The Federal Employees' Compensation Act program pays for wages lost due to injury. Employees with lasting disabilities may choose federal retirement benefits when eligible, instead of FECA. However, they may not be aware of their options.
We analyzed how income from FECA would compare with federal retirement income for those without disabling injuries. We found, for example, that FECA may be lower if an injury occurs early on in what would have been a long career because retirement benefits increase substantially the longer employees work.
We recommended that the Department of Labor help injured workers compare benefits options at retirement.
What GAO Found
Factors such as the timing of an injury in a career affect how Federal Employees' Compensation Act (FECA) total disability benefits compare to income security from typical federal retirement. The FECA program compensates federal employees for lost wages from work-related injuries, among other benefits. FECA recipients can receive this compensation for as long as their disability continues. At retirement age, they can remain on FECA or, instead, choose to receive their benefits from the Federal Employees Retirement System (FERS). Thus, FECA benefits represent a significant portion of retirement income for some injured federal employees. Through simulations, GAO found that factors such as the length of retirees' careers absent injury affected how similar their hypothetical FECA benefits packages were to their FERS packages in 2018. FERS benefits increase substantially the longer a federal employee works. As a result, median current and reduced FECA packages were greater than the FERS median for retirees with shorter careers absent injury. However, median FECA packages were similar to or less than FERS for retirees with longer careers (see figure).
Median FECA Benefits as a Percentage of FERS Benefits by Career Length Absent an Injury
For FECA recipients who choose to compare their FECA and FERS benefit options at retirement, estimates for most components of those benefits packages are available. However, the Department of Labor (DOL) does not routinely remind recipients to compare benefits, so they may be unaware of their options or how to consider them. In addition, DOL and the Social Security Administration (SSA) use a manual and highly complex process to calculate one key component of a FECA recipient's compensation in retirement related to Social Security benefits. As a result, estimates of FECA benefits in retirement that include this component are not readily available prior to retirement. These challenges hinder recipients' ability to accurately compare their options and may result in some recipients not choosing their best option at retirement.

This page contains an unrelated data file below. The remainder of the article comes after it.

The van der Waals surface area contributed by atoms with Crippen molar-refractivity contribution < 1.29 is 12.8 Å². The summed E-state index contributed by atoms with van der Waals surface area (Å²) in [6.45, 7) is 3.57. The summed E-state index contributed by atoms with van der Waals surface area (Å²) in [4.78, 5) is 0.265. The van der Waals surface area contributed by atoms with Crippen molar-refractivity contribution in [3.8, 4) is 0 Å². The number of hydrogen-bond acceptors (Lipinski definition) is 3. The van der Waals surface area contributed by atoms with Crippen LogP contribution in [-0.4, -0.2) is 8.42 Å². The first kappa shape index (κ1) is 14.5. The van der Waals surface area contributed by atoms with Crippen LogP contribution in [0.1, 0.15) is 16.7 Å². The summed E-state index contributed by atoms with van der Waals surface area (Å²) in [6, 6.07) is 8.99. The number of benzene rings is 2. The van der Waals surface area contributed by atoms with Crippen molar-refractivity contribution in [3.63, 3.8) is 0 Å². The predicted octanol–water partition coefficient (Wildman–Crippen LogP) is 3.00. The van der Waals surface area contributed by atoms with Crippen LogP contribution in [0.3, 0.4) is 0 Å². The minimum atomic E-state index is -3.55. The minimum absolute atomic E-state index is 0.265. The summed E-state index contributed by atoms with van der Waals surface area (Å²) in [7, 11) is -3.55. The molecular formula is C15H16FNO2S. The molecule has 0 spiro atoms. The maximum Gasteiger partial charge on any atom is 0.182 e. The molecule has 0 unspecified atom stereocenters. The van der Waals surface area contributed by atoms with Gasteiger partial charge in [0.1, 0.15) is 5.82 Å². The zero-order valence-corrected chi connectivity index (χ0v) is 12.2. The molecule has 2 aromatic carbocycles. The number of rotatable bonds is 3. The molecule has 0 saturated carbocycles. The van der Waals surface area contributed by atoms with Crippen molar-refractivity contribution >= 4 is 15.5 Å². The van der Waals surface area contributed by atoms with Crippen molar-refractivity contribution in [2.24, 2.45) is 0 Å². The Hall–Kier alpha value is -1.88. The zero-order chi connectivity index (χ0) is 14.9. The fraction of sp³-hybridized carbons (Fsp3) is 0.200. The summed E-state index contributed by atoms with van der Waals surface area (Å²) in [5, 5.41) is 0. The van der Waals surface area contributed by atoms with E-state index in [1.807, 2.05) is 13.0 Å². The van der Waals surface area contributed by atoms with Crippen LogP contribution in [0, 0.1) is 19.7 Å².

Why GAO Did This Study
The President's budgets for fiscal years 2019-2021 have proposed several FECA reforms, including reducing disability compensation at retirement age. In a series of reports published in 2012, GAO analyzed the effects of similar proposed revisions to FECA compensation. GAO was asked to update its FECA and FERS benefit comparisons.
This report examines (1) how FERS and total disability FECA benefits at retirement age compare under current and previously proposed reduced FECA compensation rates, and (2) the extent to which FECA recipients have access to information to compare their FECA and FERS benefits options. GAO compared the FERS benefits selected retirees received in 2018 with the hypothetical total disability FECA benefits they would have received from simulated injuries. GAO reviewed agency documents and interviewed officials from DOL, SSA, and other federal agencies.
GAO is recommending that DOL remind FECA recipients as they approach retirement to obtain FERS benefit estimates for comparisons with FECA, and that DOL and SSA take steps to modernize and improve their process for calculating and providing information on certain FECA benefits in retirement that would enable recipients to make complete comparisons of retirement options. DOL and SSA concurred with all three recommendations.
Recommendations for Executive Action
|Department of Labor||1. The Director of the Office of Workers' Compensation Programs should direct the Division of Federal Employees' Compensation to send a reminder to all FECA recipients as they approach retirement that they may want to obtain FERS retirement benefits estimates for comparisons with FECA, including annuity estimates from their employing agencies and estimates of their Thrift Savings Plan and Social Security benefits. (Recommendation 1)|
|Department of Labor||2. The Director of the Office of Workers' Compensation Programs should direct the Division of Federal Employees' Compensation to coordinate with the Social Security Administration to take steps to modernize and improve the process of manually generating benefit amounts with and without federal earnings and exchanging information between the agencies to enable the provision of offset estimates to FECA recipients upon request and to reduce the potential for human error in applying offsets. (Recommendation 2)|
|Social Security Administration||3. The Commissioner of Social Security should direct the Office of Earnings and International Operations to coordinate with the Division of Federal Employees' Compensation to take steps to modernize and improve the process of manually generating benefit amounts with and without federal earnings and exchanging information between the agencies to enable the provision of offset estimates to FECA recipients upon request and to reduce the potential for human error in applying offsets. (Recommendation 3)|